The news comes as one of Australia’s neighbouring countries has explicitly rejected the approach outlined by Switkowski in his comments about the nature of different broadband technologies.
Like Australia, the New Zealand Government is currently engaged in a wide-scale broadband deployment project dubbed the Ultra-Fast Broadband Initiative. Like the Australian Labor Party’s National Broadband Network project, the effort is based around the deployment of Fibre to the Premises technology throughout the country. New Zealand has a stated aim of delivering broadband speeds of 100Mbps to 75 percent of the population by 2019.

In March Vodafone NZ chief executive Russell Stanners wrote to the government company overseeing the rollout, Crown Fibre Holdings, proposing that the company substantially modify its rollout to take advantage of existing HFC cable assets owned by Vodafone.

However, according to a report by popular website Stuff in NZ, the NZ Government rejected the HFC cable approach. The site reports: “Communications Minister Amy Adams said Vodafone was ‘obviously pursuing its own commercial interests’ and the Government ‘will not be stopping the UFB build in any of the candidate areas’.”

Non-profit group InternetNZ, which promotes adoption and development of the Internet in New Zealand, said in a separate statement that it was strongly opposed to Vodafone’s proposal. InternetNZ CEO Jordan Carter said that HFC networks ccould deliver decent speeds, but were not “future-proof”.

The news also comes as Australians continue to strongly demonstrate that they prefer Labor’s all-fibre model for NBN Co’s rollout, rather than the so-called ‘Multi-Technology Mix’ approach of the Coalition. In mid-February, Shadow Minister for Communications Jason Clare presented to Federal Parliament the signatures of 272,000 Australians who want the new Coalition Government to adopt Labor’s model.

In mid-January, an attempt by Malcolm Turnbull to leverage a visit to Facebook’s headquarters in the US to communicate with Australians about the future of the digital economy via social media backfired, with the Communications Minister’s official Facebook site filling up with hundreds of comments slamming the Coalition’s broadband policy.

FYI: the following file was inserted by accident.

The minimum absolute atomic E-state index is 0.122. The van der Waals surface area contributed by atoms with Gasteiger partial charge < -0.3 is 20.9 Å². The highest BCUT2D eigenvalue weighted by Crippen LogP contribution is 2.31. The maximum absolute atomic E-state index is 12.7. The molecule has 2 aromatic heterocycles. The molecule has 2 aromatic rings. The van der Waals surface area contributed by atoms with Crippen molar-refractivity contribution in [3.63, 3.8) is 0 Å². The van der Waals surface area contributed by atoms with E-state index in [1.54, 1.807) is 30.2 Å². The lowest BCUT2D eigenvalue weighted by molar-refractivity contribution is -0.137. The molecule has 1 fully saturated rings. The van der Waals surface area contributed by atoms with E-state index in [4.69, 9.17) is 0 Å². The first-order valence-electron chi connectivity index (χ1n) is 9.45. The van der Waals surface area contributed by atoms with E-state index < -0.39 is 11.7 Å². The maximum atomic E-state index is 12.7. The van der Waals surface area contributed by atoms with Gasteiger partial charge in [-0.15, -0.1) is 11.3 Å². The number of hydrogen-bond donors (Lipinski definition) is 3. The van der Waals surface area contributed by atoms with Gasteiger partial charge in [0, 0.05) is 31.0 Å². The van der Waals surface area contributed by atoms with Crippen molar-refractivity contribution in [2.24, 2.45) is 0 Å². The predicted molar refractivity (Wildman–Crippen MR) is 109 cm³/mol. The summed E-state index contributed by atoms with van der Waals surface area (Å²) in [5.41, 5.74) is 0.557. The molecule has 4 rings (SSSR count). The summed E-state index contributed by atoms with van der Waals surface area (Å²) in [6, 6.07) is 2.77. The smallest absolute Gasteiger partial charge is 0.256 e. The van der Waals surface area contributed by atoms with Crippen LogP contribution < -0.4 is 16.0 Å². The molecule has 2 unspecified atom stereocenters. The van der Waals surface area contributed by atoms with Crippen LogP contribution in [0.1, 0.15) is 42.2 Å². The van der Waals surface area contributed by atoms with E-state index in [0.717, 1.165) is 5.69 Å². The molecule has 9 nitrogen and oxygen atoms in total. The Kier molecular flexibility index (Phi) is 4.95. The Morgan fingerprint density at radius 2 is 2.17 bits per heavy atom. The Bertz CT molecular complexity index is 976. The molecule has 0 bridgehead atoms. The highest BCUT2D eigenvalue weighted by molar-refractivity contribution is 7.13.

And also in February, a comprehensive study of public attitudes towards Labor’s National Broadband Network project found the initiative still enjoyed very high levels of widespread public support from ordinary Australians, despite what the study described as an “overwhelmingly negative” approach to the project by print media such as newspapers.

Image credit: Parliamentary Broadcasting


  1. Love Conroy’s Kodak jab. That’s pretty funny.

    It continually amazes me that the party of the ‘free market’ has determined that the market isn’t ready for fibre even in the face of customers who continually purchase the top tiers of fibre in areas where it’s available.

    • Dr Switkowski: “The early adopters who took up the highest speed were a high proportion of the first generation of customers. I think at the moment the percentage of take-up of the highest speed of 100 megabit per second service is 22 or 23 per cent. It will settle in at maybe that number or a little bit below. Whether that is representative of the mainstream as more people come on board is less clear. But the point that I made is still correct, in my view—that is, what people subscribe to and what they actually use. It is hard for me to see how a typical, or even an atypical, household gets to consume 100 megabits per second. I say this given what I know about certain devices and appliances and applications that are available now and those that will be developed over the next five or so years.”

      In fact, he openly questions his highest paying customers. The CEO is trying to change the basics of market forces!

      Not only that, but he is a technological Nostradamus, who knows that even in 5 years time they won’t need this product!